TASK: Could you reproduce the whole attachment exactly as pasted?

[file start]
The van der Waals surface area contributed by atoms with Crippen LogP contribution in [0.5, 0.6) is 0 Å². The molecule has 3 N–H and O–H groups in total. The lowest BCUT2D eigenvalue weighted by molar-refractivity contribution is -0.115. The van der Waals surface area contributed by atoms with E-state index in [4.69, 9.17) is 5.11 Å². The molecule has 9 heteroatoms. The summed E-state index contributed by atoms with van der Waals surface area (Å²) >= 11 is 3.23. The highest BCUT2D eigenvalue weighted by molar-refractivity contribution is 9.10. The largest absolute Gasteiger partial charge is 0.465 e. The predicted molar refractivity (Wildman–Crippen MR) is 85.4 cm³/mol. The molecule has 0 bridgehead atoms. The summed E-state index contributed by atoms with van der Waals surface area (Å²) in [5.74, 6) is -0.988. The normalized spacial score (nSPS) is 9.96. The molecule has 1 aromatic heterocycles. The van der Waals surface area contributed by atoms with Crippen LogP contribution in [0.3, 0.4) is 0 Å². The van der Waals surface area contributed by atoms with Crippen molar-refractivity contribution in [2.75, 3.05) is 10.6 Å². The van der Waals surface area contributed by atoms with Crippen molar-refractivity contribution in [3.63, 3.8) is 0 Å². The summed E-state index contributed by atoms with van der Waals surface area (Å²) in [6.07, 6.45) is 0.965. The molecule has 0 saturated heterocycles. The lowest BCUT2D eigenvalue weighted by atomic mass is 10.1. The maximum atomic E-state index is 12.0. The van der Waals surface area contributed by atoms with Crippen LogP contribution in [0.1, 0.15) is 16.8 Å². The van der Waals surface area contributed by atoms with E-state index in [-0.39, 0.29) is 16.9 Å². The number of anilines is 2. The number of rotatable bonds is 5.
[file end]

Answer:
The van der Waals surface area contributed by atoms with Crippen LogP contribution in [0.5, 0.6) is 0 Å². The molecule has 3 N–H and O–H groups in total. The lowest BCUT2D eigenvalue weighted by molar-refractivity contribution is -0.115. The van der Waals surface area contributed by atoms with E-state index in [4.69, 9.17) is 5.11 Å². The molecule has 9 heteroatoms. The summed E-state index contributed by atoms with van der Waals surface area (Å²) >= 11 is 3.23. The highest BCUT2D eigenvalue weighted by molar-refractivity contribution is 9.10. The largest absolute Gasteiger partial charge is 0.465 e. The predicted molar refractivity (Wildman–Crippen MR) is 85.4 cm³/mol. The molecule has 0 bridgehead atoms. The summed E-state index contributed by atoms with van der Waals surface area (Å²) in [5.74, 6) is -0.988. The normalized spacial score (nSPS) is 9.96. The molecule has 1 aromatic heterocycles. The van der Waals surface area contributed by atoms with Crippen LogP contribution in [0.3, 0.4) is 0 Å². The van der Waals surface area contributed by atoms with Crippen molar-refractivity contribution in [2.75, 3.05) is 10.6 Å². The van der Waals surface area contributed by atoms with Crippen molar-refractivity contribution in [3.63, 3.8) is 0 Å². The summed E-state index contributed by atoms with van der Waals surface area (Å²) in [6.07, 6.45) is 0.965. The molecule has 0 saturated heterocycles. The lowest BCUT2D eigenvalue weighted by atomic mass is 10.1. The maximum atomic E-state index is 12.0. The van der Waals surface area contributed by atoms with Crippen LogP contribution in [0.1, 0.15) is 16.8 Å². The van der Waals surface area contributed by atoms with E-state index in [-0.39, 0.29) is 16.9 Å². The number of anilines is 2. The number of rotatable bonds is 5.